July 11, 2007

It Lives!

Here it is... my first update from Worcester, MA. We arrived here on July 4 and have been furiously unpacking and such since then. My internet and cable service got turned on less than an hour ago. Everything appears to be working.

I have been tremendously out of touch with the world of late. I've had my MP3 player, which receives FM radio, as my only electronic media connection. FM radio in Worcester is largely classic and oldies rock formats; there's one talk station from Boston that I can pick up, but it's fairly right-wing and most of the shows are, frankly, far too stupid to listen to, and I mean that in the most factual sense of the descriptor.

The day after our arrival here, three of my new lab-mates were nice enough to take time out of their day to help us unload the truck. Good guys, the lot of them. After we'd finished, we met at a restaurant where I bought lunch and a couple of pitchers of beer. One local brew, Green Monster Ale, was tremendously hoppy. It started strong but finished pretty weakly, much like the team that calls the stadium in which its namesake stands home. I must be very careful about making such comments here. Worcester so far seems like a town that loves its baseball, and the home team is, of course, the Red Sox. My landlord, in fact, has a Red Sox flag — a full-sized one — hanging from a flagpole in the front lawn. I haven't mentioned what team I prefer lest I find myself evicted! Suffice to say that my Yankees caps are all hidden in the back of my closet until further notice.

There is good ethnic food here. Vietnamese restaurants are especially prevalent, and we've also "discovered" an excellent, family-run pizza place just a block from our apartment. I had the best calzone I've had in years last night... spinach and feta, no less. It's probably a good thing that I've started walking a lot more lately. I can see gaining any number of extra pounds around here. There's a seafood place, again within walking distance, that sells lobsters for $6.99/lb and steamer clams for $3.99. The closest supermarket has entire aisles of ethnic foods from Italy, Brazil, Poland, India, you name it. It's huge and we can get anything from ghee to gefilte fish anytime we want. It's been a long time since I've seen a supermarket like that. It's been a long time since I've seen a city like this, too. The cultural diversity here is amazing. I even got to practice a little Portuguese with the guys who installed our cable today (both Brasileiros).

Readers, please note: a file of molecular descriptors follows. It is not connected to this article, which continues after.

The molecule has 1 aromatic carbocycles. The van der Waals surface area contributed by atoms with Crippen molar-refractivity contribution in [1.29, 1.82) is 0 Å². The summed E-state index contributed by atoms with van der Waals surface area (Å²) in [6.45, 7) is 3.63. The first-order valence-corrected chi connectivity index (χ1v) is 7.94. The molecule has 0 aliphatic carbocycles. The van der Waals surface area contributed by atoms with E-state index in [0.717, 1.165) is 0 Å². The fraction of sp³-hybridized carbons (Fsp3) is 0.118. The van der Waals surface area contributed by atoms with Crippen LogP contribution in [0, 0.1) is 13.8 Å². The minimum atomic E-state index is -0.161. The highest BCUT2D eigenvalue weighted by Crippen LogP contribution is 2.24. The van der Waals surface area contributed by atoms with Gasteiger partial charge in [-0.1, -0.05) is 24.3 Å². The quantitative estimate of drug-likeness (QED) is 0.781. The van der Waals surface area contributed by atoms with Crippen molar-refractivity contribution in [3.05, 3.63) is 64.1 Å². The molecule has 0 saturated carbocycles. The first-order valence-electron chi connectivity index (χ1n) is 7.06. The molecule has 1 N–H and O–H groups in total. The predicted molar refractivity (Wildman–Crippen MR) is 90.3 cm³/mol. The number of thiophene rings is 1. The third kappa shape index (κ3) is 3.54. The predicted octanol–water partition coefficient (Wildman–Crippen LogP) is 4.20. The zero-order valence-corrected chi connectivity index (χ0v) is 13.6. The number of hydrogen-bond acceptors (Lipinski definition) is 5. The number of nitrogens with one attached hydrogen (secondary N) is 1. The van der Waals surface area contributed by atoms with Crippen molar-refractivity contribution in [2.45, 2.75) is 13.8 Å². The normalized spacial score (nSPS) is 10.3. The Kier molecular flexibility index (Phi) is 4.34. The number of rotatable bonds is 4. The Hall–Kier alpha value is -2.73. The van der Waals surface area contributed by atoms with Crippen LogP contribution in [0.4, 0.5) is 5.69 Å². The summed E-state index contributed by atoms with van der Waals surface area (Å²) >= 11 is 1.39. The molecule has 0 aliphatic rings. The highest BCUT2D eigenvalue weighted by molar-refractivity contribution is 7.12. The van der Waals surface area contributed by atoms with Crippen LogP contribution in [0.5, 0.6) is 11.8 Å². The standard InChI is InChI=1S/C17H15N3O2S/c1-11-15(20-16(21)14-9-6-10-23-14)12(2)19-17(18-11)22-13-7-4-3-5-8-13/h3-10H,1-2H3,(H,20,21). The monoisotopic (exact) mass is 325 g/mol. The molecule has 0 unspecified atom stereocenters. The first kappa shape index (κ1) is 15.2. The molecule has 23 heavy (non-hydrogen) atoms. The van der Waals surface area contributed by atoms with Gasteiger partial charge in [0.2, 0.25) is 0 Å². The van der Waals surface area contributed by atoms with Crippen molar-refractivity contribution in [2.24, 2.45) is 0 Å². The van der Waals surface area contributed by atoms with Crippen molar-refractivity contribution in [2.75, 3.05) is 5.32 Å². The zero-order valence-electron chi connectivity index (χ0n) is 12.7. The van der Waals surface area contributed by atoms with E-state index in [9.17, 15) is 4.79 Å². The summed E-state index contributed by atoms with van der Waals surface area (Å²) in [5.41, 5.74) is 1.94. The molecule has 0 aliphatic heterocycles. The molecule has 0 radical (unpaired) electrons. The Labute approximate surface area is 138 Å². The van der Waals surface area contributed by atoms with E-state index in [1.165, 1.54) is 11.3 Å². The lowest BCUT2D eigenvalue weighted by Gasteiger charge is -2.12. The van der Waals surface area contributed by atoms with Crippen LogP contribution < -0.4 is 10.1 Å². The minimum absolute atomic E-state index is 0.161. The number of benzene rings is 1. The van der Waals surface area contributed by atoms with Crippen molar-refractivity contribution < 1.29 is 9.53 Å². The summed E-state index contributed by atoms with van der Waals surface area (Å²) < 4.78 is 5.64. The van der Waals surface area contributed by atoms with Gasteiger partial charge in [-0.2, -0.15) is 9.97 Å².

LL and I did take a little time out of unpacking to visit the Worcester Art Museum a couple of days ago. Great place, and just barely small enough to be completely toured in a single afternoon. They have a very respectable collection, particularly when it comes to Dutch and Flemish paintings, particular favorites of mine. They've also got a very nice collection of Roman era antiquities unearthed during an excavation at Antioch. Once I get my Clark ID, I get free admission to the museum whenever I like. I could see it being an excellent place to get some reading done, particularly in their library.

All in all, I'm happy to be back in the northeast. It feels like I've come home; I don't think I'm having any problem at all getting adjusted here. Everything seems familiar and comfortable so far. I need to get the knack of the roads, but driving here is almost exactly like driving in Brooklyn. Even the accent is close to that with which I grew up. It feels right, and to make it all seem even more homey, I'm going to take a three hour drive and spend my sister's thirty-sixth birthday with her during the first week of August. It will mark the first time I've seen her in eight years, the first time I'll be meeting my niece, and the first time that my sister and I have lived within a 500 miles of one another in 20 years.

I think this is all going to work out well. For now, though, I think I'll go watch TV for the first time in more than a week and maybe play a mindless online game for a couple of hours. We've finally arrived fully, I think.

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